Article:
High-dose idarubicin, cyclophosphamide and melphalan as conditioning for autologous stem cell transplantation increases treatment-related mortality in patients with multiple myeloma

Results of a randomised study

R. Fenk, P. Schneider, M. Kropff, A. N. Huenerlituerkoglu, Ulrich G. Steidl, C. Aul, B. Hildebrandt, R. Haas, A. Heyll, G. Kobbe

Research output: Contribution to journalArticle

34 Citations (Scopus)

Abstract

We conducted a randomised trial comparing an intensified versus a standard conditioning regimen for high-dose chemotherapy followed by autologous stem-cell transplantation in patients with multiple myeloma. In this study, 56 patients were randomly assigned for high-dose therapy with melphalan 200 mg/m2 or with idarubicin 42 mg/m2, melphalan 200 mg/m2 and cyclophosphamide 120 mg/kg. The primary objective was response rate. Acute toxicity, mainly because of infections, was higher in the intensified treatment arm with a treatment-related mortality of 20%versus 0% in the standard arm. This lead to the early discontinuation of the study. Response rates did not differ significantly between both treatment arms {intensified versus standard: complete response + near complete remission 50% [95% confidence interval (CI) 26-74%] vs. 33% (95% CI 17-55%), partial remission 35% (95% CI 16-61%) vs. 50% (95% CI 30-70%)}. After a follow-up of 5 years, the median time-to-progression and overall survival were not significantly different between both patient groups. Analysis restricted to patients surviving the first 100 d after transplant showed a better outcome for patients with ≥2 bad prognostic risk factors in the intensified treatment arm, however all treatment-related deaths occurred within this group of patients. In conclusion, intensified conditioning for high-dose therapy had intolerably high toxicity without improving outcome in patients with multiple myeloma.

Original languageEnglish (US)
Pages (from-to)588-594
Number of pages7
JournalBritish Journal of Haematology
Volume130
Issue number4
DOIs
StatePublished - Aug 2005
Externally publishedYes

Fingerprint

Idarubicin
Melphalan
Stem Cell Transplantation
Multiple Myeloma
Cyclophosphamide
Mortality
Arm
Confidence Intervals
Therapeutics
Transplants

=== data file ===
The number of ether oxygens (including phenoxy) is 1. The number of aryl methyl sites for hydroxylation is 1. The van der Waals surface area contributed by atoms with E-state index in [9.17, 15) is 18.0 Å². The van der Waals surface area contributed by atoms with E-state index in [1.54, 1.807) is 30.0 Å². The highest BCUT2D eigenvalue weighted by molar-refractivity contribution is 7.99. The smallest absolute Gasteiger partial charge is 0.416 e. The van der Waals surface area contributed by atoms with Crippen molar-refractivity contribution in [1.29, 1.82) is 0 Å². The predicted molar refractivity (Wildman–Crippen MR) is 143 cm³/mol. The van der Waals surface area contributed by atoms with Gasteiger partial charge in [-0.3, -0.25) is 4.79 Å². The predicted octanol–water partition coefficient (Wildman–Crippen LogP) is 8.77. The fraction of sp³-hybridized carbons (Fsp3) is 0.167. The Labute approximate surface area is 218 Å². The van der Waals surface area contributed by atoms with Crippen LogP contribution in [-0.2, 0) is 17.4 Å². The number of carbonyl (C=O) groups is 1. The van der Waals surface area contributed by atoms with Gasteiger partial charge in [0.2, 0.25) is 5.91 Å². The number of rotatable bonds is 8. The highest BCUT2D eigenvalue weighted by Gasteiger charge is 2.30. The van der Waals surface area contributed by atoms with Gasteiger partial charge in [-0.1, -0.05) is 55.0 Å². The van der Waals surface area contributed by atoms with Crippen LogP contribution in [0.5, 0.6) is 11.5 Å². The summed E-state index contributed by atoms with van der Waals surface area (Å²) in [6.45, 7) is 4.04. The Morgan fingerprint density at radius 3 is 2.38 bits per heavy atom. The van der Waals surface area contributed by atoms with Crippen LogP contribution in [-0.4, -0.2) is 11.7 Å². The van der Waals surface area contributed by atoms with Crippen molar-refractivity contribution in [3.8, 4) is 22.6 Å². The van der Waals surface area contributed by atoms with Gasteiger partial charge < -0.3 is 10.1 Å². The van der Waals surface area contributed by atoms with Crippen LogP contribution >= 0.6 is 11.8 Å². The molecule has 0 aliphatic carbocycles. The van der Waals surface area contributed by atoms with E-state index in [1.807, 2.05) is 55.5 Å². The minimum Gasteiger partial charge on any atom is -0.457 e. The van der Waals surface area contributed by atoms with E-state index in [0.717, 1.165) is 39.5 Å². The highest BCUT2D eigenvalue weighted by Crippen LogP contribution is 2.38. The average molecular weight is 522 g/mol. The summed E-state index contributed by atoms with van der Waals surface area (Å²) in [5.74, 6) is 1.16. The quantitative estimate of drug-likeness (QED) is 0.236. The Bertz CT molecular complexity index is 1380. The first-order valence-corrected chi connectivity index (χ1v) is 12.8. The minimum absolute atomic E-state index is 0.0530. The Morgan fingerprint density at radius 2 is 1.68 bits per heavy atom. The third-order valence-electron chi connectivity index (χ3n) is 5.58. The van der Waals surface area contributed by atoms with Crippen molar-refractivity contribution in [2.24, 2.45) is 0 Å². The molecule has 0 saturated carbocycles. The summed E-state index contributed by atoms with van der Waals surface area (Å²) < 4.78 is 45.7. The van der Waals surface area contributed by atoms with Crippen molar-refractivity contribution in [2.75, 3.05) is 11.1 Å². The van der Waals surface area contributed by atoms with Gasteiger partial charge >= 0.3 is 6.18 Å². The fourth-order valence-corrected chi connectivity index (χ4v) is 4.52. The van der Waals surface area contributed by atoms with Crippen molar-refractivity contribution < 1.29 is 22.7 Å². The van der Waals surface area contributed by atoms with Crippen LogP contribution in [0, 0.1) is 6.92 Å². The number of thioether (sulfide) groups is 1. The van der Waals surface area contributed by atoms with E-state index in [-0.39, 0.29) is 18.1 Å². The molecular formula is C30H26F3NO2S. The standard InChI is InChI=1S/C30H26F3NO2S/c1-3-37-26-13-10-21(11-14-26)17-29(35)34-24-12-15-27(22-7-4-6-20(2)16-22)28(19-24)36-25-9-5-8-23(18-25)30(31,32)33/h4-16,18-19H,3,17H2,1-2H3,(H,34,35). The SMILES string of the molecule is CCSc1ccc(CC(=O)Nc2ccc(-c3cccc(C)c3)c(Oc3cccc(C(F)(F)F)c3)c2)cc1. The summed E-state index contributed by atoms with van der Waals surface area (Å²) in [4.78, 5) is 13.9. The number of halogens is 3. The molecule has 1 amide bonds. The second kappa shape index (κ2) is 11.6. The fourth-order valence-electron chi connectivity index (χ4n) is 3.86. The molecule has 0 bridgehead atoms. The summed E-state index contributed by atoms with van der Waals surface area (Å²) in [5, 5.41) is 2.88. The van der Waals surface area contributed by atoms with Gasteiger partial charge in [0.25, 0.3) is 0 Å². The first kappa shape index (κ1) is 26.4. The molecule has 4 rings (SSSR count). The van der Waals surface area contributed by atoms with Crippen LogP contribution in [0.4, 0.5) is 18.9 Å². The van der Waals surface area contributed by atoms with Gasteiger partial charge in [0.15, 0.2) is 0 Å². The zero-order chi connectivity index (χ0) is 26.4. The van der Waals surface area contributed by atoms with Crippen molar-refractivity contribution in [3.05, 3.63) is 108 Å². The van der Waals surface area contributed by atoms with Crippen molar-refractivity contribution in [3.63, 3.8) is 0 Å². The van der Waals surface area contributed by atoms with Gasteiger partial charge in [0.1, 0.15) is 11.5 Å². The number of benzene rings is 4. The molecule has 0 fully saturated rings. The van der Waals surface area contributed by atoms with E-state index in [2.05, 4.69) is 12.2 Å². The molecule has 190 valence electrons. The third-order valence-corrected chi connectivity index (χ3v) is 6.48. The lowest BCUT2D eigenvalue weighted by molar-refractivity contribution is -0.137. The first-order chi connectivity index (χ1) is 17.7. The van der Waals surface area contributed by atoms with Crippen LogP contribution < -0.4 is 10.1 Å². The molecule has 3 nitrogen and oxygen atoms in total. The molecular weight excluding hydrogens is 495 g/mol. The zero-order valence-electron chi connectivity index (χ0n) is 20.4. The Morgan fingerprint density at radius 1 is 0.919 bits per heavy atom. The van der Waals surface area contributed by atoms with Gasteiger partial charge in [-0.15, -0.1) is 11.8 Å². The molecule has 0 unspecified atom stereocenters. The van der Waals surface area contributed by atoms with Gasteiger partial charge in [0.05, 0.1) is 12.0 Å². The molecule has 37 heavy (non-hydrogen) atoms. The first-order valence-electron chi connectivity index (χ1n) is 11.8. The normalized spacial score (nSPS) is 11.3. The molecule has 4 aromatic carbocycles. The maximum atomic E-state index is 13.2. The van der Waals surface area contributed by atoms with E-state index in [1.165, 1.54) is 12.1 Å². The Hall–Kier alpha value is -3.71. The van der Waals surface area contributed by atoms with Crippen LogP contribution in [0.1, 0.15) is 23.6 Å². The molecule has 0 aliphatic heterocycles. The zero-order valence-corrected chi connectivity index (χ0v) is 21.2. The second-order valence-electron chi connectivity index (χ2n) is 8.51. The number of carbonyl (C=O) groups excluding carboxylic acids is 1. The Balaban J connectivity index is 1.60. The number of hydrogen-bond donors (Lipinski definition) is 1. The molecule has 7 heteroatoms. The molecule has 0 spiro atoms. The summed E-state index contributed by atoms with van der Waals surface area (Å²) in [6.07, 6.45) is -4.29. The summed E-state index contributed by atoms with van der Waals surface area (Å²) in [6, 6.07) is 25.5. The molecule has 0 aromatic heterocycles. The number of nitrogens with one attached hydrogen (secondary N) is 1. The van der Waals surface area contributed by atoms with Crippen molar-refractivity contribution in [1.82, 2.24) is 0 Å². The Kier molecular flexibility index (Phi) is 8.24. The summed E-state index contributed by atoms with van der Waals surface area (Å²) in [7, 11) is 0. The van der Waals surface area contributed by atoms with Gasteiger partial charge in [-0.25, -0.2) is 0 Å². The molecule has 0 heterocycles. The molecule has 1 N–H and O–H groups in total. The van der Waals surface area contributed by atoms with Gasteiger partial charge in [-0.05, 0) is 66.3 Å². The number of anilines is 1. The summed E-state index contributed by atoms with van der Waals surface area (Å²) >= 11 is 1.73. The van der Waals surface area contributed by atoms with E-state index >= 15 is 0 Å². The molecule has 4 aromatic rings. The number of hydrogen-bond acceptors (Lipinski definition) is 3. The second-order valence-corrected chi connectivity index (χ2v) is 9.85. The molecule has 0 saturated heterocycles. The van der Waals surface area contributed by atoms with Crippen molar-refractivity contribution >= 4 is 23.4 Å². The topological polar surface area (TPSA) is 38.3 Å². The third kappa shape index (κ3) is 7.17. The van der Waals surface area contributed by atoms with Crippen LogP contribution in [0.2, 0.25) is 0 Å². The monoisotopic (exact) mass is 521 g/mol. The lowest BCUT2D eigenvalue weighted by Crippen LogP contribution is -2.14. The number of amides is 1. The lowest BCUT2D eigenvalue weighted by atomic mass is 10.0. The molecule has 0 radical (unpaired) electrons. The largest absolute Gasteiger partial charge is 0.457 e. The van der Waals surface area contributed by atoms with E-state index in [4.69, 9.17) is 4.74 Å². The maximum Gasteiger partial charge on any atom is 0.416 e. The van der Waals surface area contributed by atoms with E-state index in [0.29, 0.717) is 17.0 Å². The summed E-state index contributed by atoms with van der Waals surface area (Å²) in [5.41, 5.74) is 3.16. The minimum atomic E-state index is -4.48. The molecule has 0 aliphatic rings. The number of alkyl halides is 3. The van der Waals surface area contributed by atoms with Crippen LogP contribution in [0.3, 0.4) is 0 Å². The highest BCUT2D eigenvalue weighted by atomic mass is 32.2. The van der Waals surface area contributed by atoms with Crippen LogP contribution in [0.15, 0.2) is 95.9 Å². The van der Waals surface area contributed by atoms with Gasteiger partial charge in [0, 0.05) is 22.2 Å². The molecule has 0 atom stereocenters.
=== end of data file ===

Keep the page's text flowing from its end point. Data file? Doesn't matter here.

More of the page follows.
Drug Therapy
Survival
Infection

Keywords

  • Autologous transplantation
  • High-dose therapy
  • Multiple myeloma
  • Randomised trial

ASJC Scopus subject areas

  • Hematology

Cite this

High-dose idarubicin, cyclophosphamide and melphalan as conditioning for autologous stem cell transplantation increases treatment-related mortality in patients with multiple myeloma : Results of a randomised study. / Fenk, R.; Schneider, P.; Kropff, M.; Huenerlituerkoglu, A. N.; Steidl, Ulrich G.; Aul, C.; Hildebrandt, B.; Haas, R.; Heyll, A.; Kobbe, G.

In: British Journal of Haematology, Vol. 130, No. 4, 08.2005, p. 588-594.

Research output: Contribution to journalArticle

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abstract = "We conducted a randomised trial comparing an intensified versus a standard conditioning regimen for high-dose chemotherapy followed by autologous stem-cell transplantation in patients with multiple myeloma. In this study, 56 patients were randomly assigned for high-dose therapy with melphalan 200 mg/m2 or with idarubicin 42 mg/m2, melphalan 200 mg/m2 and cyclophosphamide 120 mg/kg. The primary objective was response rate. Acute toxicity, mainly because of infections, was higher in the intensified treatment arm with a treatment-related mortality of 20{\%}versus 0{\%} in the standard arm. This lead to the early discontinuation of the study. Response rates did not differ significantly between both treatment arms {intensified versus standard: complete response + near complete remission 50{\%} [95{\%} confidence interval (CI) 26-74{\%}] vs. 33{\%} (95{\%} CI 17-55{\%}), partial remission 35{\%} (95{\%} CI 16-61{\%}) vs. 50{\%} (95{\%} CI 30-70{\%})}. After a follow-up of 5 years, the median time-to-progression and overall survival were not significantly different between both patient groups. Analysis restricted to patients surviving the first 100 d after transplant showed a better outcome for patients with ≥2 bad prognostic risk factors in the intensified treatment arm, however all treatment-related deaths occurred within this group of patients. In conclusion, intensified conditioning for high-dose therapy had intolerably high toxicity without improving outcome in patients with multiple myeloma.",
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